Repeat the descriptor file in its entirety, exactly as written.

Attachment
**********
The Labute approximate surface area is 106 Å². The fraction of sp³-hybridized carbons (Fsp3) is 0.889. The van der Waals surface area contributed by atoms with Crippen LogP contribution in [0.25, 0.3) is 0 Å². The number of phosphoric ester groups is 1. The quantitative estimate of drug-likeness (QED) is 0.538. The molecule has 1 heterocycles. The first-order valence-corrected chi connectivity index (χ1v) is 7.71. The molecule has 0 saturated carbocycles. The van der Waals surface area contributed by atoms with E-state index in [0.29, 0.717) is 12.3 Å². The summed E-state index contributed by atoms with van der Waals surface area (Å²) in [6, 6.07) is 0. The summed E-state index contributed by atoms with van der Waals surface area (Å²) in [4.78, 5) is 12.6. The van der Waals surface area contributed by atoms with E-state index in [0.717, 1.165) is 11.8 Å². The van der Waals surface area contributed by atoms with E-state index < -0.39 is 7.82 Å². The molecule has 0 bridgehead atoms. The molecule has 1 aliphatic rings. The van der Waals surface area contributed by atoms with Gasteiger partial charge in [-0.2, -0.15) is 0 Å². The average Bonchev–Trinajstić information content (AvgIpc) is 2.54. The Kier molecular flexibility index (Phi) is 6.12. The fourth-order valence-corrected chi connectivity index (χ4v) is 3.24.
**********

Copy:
The Labute approximate surface area is 106 Å². The fraction of sp³-hybridized carbons (Fsp3) is 0.889. The van der Waals surface area contributed by atoms with Crippen LogP contribution in [0.25, 0.3) is 0 Å². The number of phosphoric ester groups is 1. The quantitative estimate of drug-likeness (QED) is 0.538. The molecule has 1 heterocycles. The first-order valence-corrected chi connectivity index (χ1v) is 7.71. The molecule has 0 saturated carbocycles. The van der Waals surface area contributed by atoms with E-state index in [0.29, 0.717) is 12.3 Å². The summed E-state index contributed by atoms with van der Waals surface area (Å²) in [6, 6.07) is 0. The summed E-state index contributed by atoms with van der Waals surface area (Å²) in [4.78, 5) is 12.6. The van der Waals surface area contributed by atoms with E-state index in [0.717, 1.165) is 11.8 Å². The van der Waals surface area contributed by atoms with E-state index < -0.39 is 7.82 Å². The molecule has 0 bridgehead atoms. The molecule has 1 aliphatic rings. The van der Waals surface area contributed by atoms with Gasteiger partial charge in [-0.2, -0.15) is 0 Å². The average Bonchev–Trinajstić information content (AvgIpc) is 2.54. The Kier molecular flexibility index (Phi) is 6.12. The fourth-order valence-corrected chi connectivity index (χ4v) is 3.24.